The Way: Chapter Summary, Part 2
Part 2: Reconstruction -- In Part 1, we learned that religions are human constructs and that most Christian doctrine is not absolute, authentic, original, rational, unchanging, or universal. In Part 2, we will learn about the Eastern religions, the mystics, and the scientists.
Chapter 10: The Mystics -- A mystic is a person who seeks union with God or unity with the Universe. Even those who believe in a personal God often experience God in impersonal ways, as a darkness or a light, a silence or a sound, a presence or a void.
Chapter 11: Transcendence -- Awakening or enlightenment is an experience of realizing the nature of the Self and of the Universe. When we see that we are a part of the world, not apart from the world, then we see that we are woven into the fabric of the Universe.
Chapter 12: The Eastern Religions -- In the West, ideas about God have a lot to do with personhood. God is a person, we are persons, and we have personal relationships. In the East, personhood may be a construct, soul may be a fiction, and free will may be an illusion.
Chapter 13: Hinduism -- In the Vedic tradition, known as Hinduism, many accept non-duality, the notion that Brahman (or God) is not separate from the Universe. Brahman is in everyone and everything.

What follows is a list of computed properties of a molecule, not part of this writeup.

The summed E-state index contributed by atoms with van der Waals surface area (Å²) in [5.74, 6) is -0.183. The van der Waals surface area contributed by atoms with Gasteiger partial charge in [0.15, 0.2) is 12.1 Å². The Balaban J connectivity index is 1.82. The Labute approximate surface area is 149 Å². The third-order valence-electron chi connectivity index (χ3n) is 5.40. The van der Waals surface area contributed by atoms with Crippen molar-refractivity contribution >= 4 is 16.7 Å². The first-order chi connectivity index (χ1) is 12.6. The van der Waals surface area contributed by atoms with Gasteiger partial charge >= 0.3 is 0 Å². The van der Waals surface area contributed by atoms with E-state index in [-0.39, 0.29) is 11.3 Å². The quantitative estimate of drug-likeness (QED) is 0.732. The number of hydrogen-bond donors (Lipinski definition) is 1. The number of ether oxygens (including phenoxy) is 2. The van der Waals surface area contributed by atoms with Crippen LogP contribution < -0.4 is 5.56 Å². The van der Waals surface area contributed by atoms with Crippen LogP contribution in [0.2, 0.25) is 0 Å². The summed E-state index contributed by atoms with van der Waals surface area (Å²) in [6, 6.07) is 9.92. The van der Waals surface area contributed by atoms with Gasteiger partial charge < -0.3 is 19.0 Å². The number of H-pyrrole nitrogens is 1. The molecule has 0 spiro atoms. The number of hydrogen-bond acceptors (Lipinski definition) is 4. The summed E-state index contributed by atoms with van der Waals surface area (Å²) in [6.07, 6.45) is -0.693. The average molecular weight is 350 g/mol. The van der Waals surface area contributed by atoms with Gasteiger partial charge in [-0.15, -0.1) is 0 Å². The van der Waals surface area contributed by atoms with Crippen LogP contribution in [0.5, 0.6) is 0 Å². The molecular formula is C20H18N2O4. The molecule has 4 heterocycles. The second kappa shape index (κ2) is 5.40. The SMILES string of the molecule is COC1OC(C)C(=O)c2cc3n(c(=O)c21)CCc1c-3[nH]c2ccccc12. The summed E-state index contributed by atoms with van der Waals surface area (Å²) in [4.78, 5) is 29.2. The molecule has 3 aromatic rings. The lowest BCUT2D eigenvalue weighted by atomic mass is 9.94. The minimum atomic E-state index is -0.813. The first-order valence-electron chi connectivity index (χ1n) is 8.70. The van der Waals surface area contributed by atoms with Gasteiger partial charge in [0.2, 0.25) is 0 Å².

Chapter 14: Buddhism and Taoism -- In Buddhism, the True Self is "no-self," where emptiness or void refers to the lack of distinction or separation, not to the lack of energy or mass. Emptiness is oneness, as fullness is oneness in Hinduism. In Taoism, there are references to the Tao and the ten thousand things, akin to the Absolute and the relative in some other traditions.
Chapter 15: The Scientists -- As scientists learn more about biology, chemistry, physics, and mathematics, our new understandings cast doubt on literal interpretations of the Bible.
Chapter 17: Consciousness -- Consciousness might be the greatest mystery of science. Modern science casts doubt on many Western paradigms, including the notions of self, soul, and free will, which are all rooted in duality or separation.
Chapter 18: The Hard Problem -- Does matter beget consciousness, or does consciousness beget matter? Increasingly, theories such as panpsychism suggest that consciousness is fundamental.
Chapter 19: America at a Crossroads -- Some of the divisions in our culture arise from our waning influence as a nation. Our capitalist ideology and Western theology emphasize personal responsibility and personal salvation, rather than the common good.
Chapter 20: Christianity at a Crossroads -- The Eastern religions, the mystics, and the scientists urge us to embrace a Christianity that is less doctrinal, more experiential, and more compatible with science. Christianity 2.0 is more open-hearted and more open-minded.
There are four short autobiographical, reflecting on the author’s childhood, career, life of service, and spiritual experiences. Also, there four short editorial sections dealing with 9/11, 11/9, The Dark Night of the Soul, and Comments and Responses. Finally, there is an intriguing Afterword called “The Journey is the Thing” and a “Suggestions for Further Reading” section that some say is worth the price of the book.